Welcome to our educative gamification resource collective!
Gamification poses many benefits to student learning, progress and success! The resources researched and compiled here are meant to help educators meaningfully implement technology into their classroom in a way that students will enjoy! As educators, we wish to instil learner autonomy in each of our students. Gamification resources permit this type of liberty and responsibility in one's educational journey. Furthermore, these resources are fun, enticing students to play and engage more and more!
Numerous studies point to the advantages of gamification inside and out of the classroom. As the students of 2019 are incredibly technology literate, adoption and use of these resources comes with little resistance! Additionally, the sustained use of gamification augments cognitive development and overall subject engagement. These brain games are not just amusing, they assist in quickening brain processes, memory and information management. Gamification resources also offer accessibility features to students of diverse learning needs and talents! Also, these online resources extend learning outside of the physical school classroom and increases student motivation to complete "homework." Moreover, the game-like structures coupled with in-class learning heighten productivity and interest.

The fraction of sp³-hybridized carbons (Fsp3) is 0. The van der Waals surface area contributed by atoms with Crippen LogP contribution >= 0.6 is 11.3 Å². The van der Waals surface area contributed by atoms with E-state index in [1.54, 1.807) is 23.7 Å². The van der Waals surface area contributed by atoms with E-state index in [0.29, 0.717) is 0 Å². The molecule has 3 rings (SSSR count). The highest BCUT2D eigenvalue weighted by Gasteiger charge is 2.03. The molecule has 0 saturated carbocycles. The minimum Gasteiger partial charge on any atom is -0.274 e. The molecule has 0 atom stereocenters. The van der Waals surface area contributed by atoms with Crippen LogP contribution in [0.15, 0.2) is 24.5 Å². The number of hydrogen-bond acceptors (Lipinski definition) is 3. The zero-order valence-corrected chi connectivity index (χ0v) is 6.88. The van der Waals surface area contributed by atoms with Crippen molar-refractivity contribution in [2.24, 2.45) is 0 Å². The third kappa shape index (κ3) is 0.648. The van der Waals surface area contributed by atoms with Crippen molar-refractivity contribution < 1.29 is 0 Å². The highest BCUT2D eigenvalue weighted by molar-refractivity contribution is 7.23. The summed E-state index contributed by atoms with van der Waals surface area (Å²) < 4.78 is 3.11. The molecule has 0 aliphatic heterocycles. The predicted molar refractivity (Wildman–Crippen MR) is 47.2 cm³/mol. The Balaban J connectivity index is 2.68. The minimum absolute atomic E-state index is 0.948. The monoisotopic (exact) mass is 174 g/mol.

We hope that you and your students benefit from this resource compilation! Happy learning!
Deterding, S., Dixon, D., Khaled, R., & Nacke, L. (2011). From game design elements to gamefulness: defining "gamification". Proceedings of the MindTrek '11. doi:10.1145/2181037.2181040
Doraiswamy, P. M., Agronin, M. (2009). Brain games: do they really work? http://www.scientificamerican.com/article.cfm?id=brain-games...
Bustard, D. W., Black, M. M., Charles, T., Moore, A. A., McKinney, M. E. T., Moffett, P. (2011). GEL: A generic tool for game-enhanced learning. Unpublished research, University of Ulster, Coleraine, United Kingdom.
Blum-Dimaya, A., Reeve, S. A., Reeve, K. F. (2010). Teaching children with autism to play a video game using activity schedules and game embedded simultaneous video modeling. Education and Treatment of Children, 33